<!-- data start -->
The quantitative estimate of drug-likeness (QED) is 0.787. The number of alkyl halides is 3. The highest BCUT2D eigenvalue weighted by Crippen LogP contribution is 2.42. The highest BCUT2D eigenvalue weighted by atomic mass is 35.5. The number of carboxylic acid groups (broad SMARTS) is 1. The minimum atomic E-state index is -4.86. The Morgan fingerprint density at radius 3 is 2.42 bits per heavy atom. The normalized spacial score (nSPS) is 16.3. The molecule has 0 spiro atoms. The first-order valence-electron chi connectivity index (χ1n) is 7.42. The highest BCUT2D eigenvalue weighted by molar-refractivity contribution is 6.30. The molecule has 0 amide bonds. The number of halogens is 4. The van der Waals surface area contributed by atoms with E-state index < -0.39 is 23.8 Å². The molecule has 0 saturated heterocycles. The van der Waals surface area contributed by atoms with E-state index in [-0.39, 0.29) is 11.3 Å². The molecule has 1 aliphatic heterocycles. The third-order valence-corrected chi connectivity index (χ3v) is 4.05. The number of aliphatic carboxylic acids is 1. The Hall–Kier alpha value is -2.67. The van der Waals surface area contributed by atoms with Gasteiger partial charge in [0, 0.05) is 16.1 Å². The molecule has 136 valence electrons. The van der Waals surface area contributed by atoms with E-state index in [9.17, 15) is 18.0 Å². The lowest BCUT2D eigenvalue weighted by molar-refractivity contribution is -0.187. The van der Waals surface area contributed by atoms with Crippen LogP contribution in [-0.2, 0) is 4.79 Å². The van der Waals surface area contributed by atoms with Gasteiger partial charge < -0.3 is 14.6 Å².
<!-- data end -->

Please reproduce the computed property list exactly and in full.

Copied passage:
The quantitative estimate of drug-likeness (QED) is 0.787. The number of alkyl halides is 3. The highest BCUT2D eigenvalue weighted by Crippen LogP contribution is 2.42. The highest BCUT2D eigenvalue weighted by atomic mass is 35.5. The number of carboxylic acid groups (broad SMARTS) is 1. The minimum atomic E-state index is -4.86. The Morgan fingerprint density at radius 3 is 2.42 bits per heavy atom. The normalized spacial score (nSPS) is 16.3. The molecule has 0 spiro atoms. The first-order valence-electron chi connectivity index (χ1n) is 7.42. The highest BCUT2D eigenvalue weighted by molar-refractivity contribution is 6.30. The molecule has 0 amide bonds. The number of halogens is 4. The van der Waals surface area contributed by atoms with E-state index < -0.39 is 23.8 Å². The molecule has 0 saturated heterocycles. The van der Waals surface area contributed by atoms with E-state index in [-0.39, 0.29) is 11.3 Å². The molecule has 1 aliphatic heterocycles. The third-order valence-corrected chi connectivity index (χ3v) is 4.05. The number of aliphatic carboxylic acids is 1. The Hall–Kier alpha value is -2.67. The van der Waals surface area contributed by atoms with Gasteiger partial charge in [0, 0.05) is 16.1 Å². The molecule has 136 valence electrons. The van der Waals surface area contributed by atoms with E-state index in [9.17, 15) is 18.0 Å². The lowest BCUT2D eigenvalue weighted by molar-refractivity contribution is -0.187. The van der Waals surface area contributed by atoms with Crippen LogP contribution in [-0.2, 0) is 4.79 Å². The van der Waals surface area contributed by atoms with Gasteiger partial charge < -0.3 is 14.6 Å².